Georgie Frost is joined in the studio by consumer editor of Good Housekeeping, Sara Benwell. Today they discuss the potential boost for digital infrastructure in tomorrow's Autumn Statement as well as the risks of online fraud when doing Christmas shopping. Plus why supermarkets could be introducing slow lanes for some customers. All these stories and more on The News Review.
Glastonbury may boast the world's best-known outdoor music festival, but one essential thing the Somerset town has been lacking since the spring is a bank branch. But within the last few days it has emerged that the Nationwide Building Society has shown some interest in stepping into the breach. Nationwide Director, Graeme Hughes, told Share Radio's Nigel Cassidy that potential premises are now being lined up and he hopes to open a bank in the New Year. He says the reason the society thinks it can make a success in Glastonbury is the fact that it's using newer technology.
Georgie Frost is joined in the studio by Russell Quirk, CEO of eMoov estate agents. Today they discuss the big story of the day from the high street, that Marks and Spencer close about 60 clothing and home stores over the next five years as part of plans to turn around the business. Elsewhere, it's bad news for the government as The UK's public finances are expected to worsen by 25 billion pounds by the end of the decade. But it's good news for Tesco Bank customers after a bad weekend, as they will get there money back by the end of the day. All these stories and more on The News Review.
Sue Dougan is joined in the studio by Hannah Maundrell, editor in chief of money.co.uk. Today they discuss the big story of the day, that we owe an average of £30,000 each in household debt, mainly built up through mortgages and credit debt. Elsewhere, it's bad news for customers with Tesco Bank, as the firm had to halt online payments for current account holders after thousands were affected by fraudsters. Plus, an overhaul of the power grid system in the UK could save you £90 a year. All these stories and more on The News Review.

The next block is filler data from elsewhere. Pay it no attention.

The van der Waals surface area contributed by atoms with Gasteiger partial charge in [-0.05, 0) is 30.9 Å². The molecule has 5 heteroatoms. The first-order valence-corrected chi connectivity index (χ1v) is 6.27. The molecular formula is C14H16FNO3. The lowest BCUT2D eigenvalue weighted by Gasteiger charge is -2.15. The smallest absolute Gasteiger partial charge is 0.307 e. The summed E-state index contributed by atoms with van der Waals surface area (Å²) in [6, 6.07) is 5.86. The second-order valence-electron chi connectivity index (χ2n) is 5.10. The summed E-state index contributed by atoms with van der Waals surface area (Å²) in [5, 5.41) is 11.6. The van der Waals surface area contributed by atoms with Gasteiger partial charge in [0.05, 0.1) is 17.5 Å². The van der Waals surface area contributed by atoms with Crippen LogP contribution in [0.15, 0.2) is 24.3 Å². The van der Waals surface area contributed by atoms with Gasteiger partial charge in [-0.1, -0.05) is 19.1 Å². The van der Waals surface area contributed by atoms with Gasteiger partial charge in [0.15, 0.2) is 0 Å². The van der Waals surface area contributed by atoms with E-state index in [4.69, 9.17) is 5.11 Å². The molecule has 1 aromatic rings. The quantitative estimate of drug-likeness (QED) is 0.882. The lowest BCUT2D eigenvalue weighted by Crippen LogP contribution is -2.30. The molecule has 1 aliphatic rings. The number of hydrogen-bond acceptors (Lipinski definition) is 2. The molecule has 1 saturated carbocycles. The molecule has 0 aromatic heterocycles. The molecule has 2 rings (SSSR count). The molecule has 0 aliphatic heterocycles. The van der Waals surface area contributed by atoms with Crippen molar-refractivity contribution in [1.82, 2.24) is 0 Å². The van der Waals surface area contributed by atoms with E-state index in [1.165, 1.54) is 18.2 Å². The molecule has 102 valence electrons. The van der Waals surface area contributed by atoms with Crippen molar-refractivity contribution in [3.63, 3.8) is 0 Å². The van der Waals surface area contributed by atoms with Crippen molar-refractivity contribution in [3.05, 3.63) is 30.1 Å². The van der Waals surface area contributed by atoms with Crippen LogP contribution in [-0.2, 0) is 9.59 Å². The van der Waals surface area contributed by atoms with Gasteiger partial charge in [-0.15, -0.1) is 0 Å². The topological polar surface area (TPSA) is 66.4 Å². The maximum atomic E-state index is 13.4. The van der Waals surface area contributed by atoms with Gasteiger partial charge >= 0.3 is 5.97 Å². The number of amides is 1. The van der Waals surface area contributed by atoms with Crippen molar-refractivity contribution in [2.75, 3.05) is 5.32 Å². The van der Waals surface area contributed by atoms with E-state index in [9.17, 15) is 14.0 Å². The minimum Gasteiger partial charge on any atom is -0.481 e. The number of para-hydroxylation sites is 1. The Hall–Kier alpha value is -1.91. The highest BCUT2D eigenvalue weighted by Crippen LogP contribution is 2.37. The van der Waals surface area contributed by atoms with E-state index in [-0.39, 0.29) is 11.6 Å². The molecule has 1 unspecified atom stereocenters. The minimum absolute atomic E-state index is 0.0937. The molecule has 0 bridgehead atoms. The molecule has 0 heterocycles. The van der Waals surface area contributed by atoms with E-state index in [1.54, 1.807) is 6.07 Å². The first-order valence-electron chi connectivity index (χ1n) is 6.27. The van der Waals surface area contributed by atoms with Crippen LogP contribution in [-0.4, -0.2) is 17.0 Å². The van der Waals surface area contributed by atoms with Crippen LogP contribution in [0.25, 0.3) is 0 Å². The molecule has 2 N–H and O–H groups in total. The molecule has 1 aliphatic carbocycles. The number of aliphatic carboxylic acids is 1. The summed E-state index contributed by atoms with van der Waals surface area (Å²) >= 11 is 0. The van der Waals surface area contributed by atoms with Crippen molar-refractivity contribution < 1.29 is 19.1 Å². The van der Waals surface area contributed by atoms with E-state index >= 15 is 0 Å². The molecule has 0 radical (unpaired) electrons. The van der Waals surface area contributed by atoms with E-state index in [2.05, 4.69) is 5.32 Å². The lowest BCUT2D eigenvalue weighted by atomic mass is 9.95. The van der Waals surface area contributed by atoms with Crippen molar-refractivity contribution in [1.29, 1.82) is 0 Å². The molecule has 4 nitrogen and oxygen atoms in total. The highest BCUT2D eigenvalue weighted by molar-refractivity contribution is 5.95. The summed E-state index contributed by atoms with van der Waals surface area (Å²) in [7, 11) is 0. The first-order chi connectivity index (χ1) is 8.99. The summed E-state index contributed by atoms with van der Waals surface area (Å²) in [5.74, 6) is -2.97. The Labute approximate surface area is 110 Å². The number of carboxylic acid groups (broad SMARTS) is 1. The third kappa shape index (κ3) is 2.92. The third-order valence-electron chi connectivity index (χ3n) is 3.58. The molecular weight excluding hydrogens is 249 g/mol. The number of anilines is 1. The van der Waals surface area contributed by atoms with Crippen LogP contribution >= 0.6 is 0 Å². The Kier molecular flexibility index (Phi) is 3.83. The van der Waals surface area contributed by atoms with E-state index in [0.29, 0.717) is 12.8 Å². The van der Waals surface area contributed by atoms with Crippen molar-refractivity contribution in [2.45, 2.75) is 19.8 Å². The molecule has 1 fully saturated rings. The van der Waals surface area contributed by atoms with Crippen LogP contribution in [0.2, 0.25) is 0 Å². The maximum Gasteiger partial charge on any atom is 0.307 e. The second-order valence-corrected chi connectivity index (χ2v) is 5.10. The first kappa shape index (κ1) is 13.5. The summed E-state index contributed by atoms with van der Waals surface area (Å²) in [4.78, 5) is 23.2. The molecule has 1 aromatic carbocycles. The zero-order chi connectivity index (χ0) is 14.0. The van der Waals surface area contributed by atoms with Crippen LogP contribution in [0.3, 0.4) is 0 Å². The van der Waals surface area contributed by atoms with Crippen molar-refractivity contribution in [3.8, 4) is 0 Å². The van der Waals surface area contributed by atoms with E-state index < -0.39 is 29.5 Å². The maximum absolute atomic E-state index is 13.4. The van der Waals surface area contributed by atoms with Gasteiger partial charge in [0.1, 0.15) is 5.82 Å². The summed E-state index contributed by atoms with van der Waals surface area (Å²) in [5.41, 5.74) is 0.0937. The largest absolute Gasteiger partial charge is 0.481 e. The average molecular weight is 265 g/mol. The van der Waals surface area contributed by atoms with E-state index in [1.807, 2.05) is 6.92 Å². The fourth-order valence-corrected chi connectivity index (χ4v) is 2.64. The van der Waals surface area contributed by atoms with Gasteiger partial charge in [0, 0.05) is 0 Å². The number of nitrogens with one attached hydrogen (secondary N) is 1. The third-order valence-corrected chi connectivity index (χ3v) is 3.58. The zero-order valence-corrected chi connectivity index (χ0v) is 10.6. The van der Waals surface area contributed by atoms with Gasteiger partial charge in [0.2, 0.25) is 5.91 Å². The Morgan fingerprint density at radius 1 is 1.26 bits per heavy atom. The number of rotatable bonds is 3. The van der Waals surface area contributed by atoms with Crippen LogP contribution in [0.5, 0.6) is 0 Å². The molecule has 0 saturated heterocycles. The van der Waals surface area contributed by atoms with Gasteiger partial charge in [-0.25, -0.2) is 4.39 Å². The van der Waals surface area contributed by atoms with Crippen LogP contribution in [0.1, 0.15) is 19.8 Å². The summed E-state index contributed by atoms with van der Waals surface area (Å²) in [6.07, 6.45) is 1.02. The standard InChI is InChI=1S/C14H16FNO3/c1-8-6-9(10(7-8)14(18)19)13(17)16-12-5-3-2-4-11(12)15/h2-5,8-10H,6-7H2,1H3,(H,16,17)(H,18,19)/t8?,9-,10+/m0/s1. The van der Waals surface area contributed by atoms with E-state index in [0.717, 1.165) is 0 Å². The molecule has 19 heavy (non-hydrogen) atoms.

Welcome to the This is Money and Share Radio podcast, presented in partnership with NS&I. This week all eyes have been on the unreliable boyfriend of banking Mark Carney. Just days after committing to another year in the job the Governor of the Bank of England was thrust into the limelight again for Super Thursday. Meanwhile the High Court ruled parliament must be given a vote on triggering Article 50 casting further speculation on Brexit, and indeed Carney’s role in overseeing it. At any rate the Bank of England’s forecasts did not make for easy listening. Despite some hints of future growth interest rates are set to remain at rock bottom whilst inflation is set to soar leaving many to question just where they can safely invest their money. Editor Simon Lambert and Deputy Editor Adrian Lowrey join Georgie Frost this week to work out what’s on offer also weighing up alternatives such as overpaying the mortgage and investing in premium bonds, which celebrate their 60th birthday this week. Also on this week’s show they look at calls for a Government crackdown on cold calling and the prospect of a post-work economy thanks to the rise of robots and automation. This is Money is presented by Georgie Frost in partnership with NS&I.